“Aw, c’mon. I’m only ribbing you… and it’s not like you to be so defensive!” Shade shocked himself with what he said next and for a long while would wonder where so barbed a remark came from, “Besides, it’s not like me and Mech’d be surprised by you keeping your ‘little secrets’.” He nearly slapped a hand over his mouth. Too surprised by what he had just said to apologise, it was all he could do to not flinch back from the venom that flashed in Blackjack’s eyes. The incident at Boundary still stung, then. For a moment he thought he was about to get a punch in the face but in the next instant the burning look was gone and Blackjack carried on talking in a perfectly reasonable tone.

“Without giving too much away, I made some circumspect enquiries with her into the ‘blight’ of demons in Gerhan. Although, admittedly she had never encountered reports of shadow riders in the Kingdom, she said demonic activity has been going on since before she arrived here which, might I add, was long before Prince Irik was born, let alone Iance. Make of that what you will.” He said archly, holding the near-human’s gaze. The complete (apparent) absence of the vehemence he had sparked seconds previously was almost as unsettling as the swift storm of anger.

Again Shade wondered whether he ought to apologise for his remark but some mutineering part of his mind wondered why should he, considering Blackjack had earned those words. Shit, he thought, I’m starting to sound like Raven. There was no chance to dwell on this further though as, breaking off from the staring match they were confronted by the sudden appearance of the Seneschal. He was standing with his back to them, apparently inspecting a time candle the golden threads of his large robes of office glinting in the morning sun streaming through an open window.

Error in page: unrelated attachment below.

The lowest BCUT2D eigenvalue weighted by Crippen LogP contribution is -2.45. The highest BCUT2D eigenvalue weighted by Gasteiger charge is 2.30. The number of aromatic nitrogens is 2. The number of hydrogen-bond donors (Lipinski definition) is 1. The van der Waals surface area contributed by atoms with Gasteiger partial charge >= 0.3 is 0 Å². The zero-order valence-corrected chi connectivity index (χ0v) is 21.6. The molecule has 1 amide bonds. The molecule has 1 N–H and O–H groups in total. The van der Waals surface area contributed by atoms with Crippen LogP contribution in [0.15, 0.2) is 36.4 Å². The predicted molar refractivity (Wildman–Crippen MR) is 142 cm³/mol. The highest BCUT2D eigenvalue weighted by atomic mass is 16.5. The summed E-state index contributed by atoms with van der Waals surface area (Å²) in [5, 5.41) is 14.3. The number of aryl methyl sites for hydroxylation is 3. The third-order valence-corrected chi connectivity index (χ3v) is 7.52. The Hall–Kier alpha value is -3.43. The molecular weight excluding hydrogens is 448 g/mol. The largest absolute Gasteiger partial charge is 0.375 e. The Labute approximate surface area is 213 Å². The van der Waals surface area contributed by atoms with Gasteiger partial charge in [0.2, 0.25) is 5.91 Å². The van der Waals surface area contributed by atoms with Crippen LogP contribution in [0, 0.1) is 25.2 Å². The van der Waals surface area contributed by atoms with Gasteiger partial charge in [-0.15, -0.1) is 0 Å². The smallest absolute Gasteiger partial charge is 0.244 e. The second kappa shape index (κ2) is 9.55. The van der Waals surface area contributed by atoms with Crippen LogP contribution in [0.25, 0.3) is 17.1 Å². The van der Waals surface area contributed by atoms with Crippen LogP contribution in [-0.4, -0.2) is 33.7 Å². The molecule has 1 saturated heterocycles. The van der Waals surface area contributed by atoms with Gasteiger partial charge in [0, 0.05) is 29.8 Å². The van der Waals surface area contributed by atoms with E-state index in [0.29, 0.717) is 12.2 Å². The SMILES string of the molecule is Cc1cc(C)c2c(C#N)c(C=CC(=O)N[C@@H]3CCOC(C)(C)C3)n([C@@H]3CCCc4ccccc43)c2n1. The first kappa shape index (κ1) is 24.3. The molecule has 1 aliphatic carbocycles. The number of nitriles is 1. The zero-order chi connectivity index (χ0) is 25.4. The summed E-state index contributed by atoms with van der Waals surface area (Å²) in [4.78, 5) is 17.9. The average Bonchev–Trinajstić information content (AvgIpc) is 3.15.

Shade and Blackjack shared a bemused glance, “Where did he come from?” mouthed Shade.

At which point the Seneschal turned toward them and looked equally taken aback. There was something almost like fear mingled in that expression but it was concealed almost as quickly as it had appeared, “Ah. You two,” he said, voice straining to sound more pleased than surprised and dismayed to see them.

“Ah. You.” Returned Blackjack, not making an effort to disguise his bad mood.

“I was just… looking for you.”

“Well we weren’t hiding behind that candle.” Blackjack said to himself.

“Us?” said Shade more loudly, hoping to drown out his companion’s mutterings.

“Yes. His Royal Majesty King Iance sends his blessings and good wishes for your hunt today… to rid the Kingdom of those foul demons who almost robbed us of our beloved Prince Irik.” He made a chubby fist and struck it dramatically against his equally podgy palm. The gesture did not suit him all and Blackjack almost laughed out loud.

“That’s … nice of him.” Said Shade, feeling confused.

“Then we thank his Majesty,” said Blackjack, taking over, “The shadow riders will be dead by nightfall.”

“Very good. And the huntsman, Hawker, is he going with you?” asked the Seneschal, looking at them through his nostrils.

“Yes, he knows the lay of the land better than us” said Shade, uncertain about the Seneschal’s sudden desire to make polite conversation.

“Well, I must away. I have important appointments to attend.” With that he walked past between the two and quickly turned the corner to be lost from sight.

Shade and Blackjack looked at each other again, “That was… odd.” Said Shade, stating the obvious.

“I’ll say,” replied Blackjack distractedly as he looked at the time candle supported by its mirrored sconce, “We’re running late, come on.”